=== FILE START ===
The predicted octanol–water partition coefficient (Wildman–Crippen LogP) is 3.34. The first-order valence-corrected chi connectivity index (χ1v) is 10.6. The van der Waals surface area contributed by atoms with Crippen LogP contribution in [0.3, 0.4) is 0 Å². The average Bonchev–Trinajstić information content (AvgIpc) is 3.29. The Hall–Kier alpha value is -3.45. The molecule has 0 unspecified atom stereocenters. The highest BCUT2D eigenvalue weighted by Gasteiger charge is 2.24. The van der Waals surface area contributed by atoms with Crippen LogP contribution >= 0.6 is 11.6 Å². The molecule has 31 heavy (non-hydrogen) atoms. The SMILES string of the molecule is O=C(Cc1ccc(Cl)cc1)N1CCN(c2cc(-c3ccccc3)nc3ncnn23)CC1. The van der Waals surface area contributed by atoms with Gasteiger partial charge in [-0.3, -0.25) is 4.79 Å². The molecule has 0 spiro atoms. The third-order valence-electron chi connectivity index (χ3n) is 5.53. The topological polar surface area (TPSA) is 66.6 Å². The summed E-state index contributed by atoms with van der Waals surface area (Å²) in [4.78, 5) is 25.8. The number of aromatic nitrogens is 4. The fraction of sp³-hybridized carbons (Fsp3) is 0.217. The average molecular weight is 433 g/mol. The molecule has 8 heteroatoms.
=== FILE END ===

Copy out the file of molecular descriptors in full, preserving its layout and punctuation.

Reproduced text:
The predicted octanol–water partition coefficient (Wildman–Crippen LogP) is 3.34. The first-order valence-corrected chi connectivity index (χ1v) is 10.6. The van der Waals surface area contributed by atoms with Crippen LogP contribution in [0.3, 0.4) is 0 Å². The average Bonchev–Trinajstić information content (AvgIpc) is 3.29. The Hall–Kier alpha value is -3.45. The molecule has 0 unspecified atom stereocenters. The highest BCUT2D eigenvalue weighted by Gasteiger charge is 2.24. The van der Waals surface area contributed by atoms with Crippen LogP contribution >= 0.6 is 11.6 Å². The molecule has 31 heavy (non-hydrogen) atoms. The SMILES string of the molecule is O=C(Cc1ccc(Cl)cc1)N1CCN(c2cc(-c3ccccc3)nc3ncnn23)CC1. The van der Waals surface area contributed by atoms with Gasteiger partial charge in [-0.3, -0.25) is 4.79 Å². The molecule has 0 spiro atoms. The third-order valence-electron chi connectivity index (χ3n) is 5.53. The topological polar surface area (TPSA) is 66.6 Å². The summed E-state index contributed by atoms with van der Waals surface area (Å²) in [4.78, 5) is 25.8. The number of aromatic nitrogens is 4. The fraction of sp³-hybridized carbons (Fsp3) is 0.217. The average molecular weight is 433 g/mol. The molecule has 8 heteroatoms.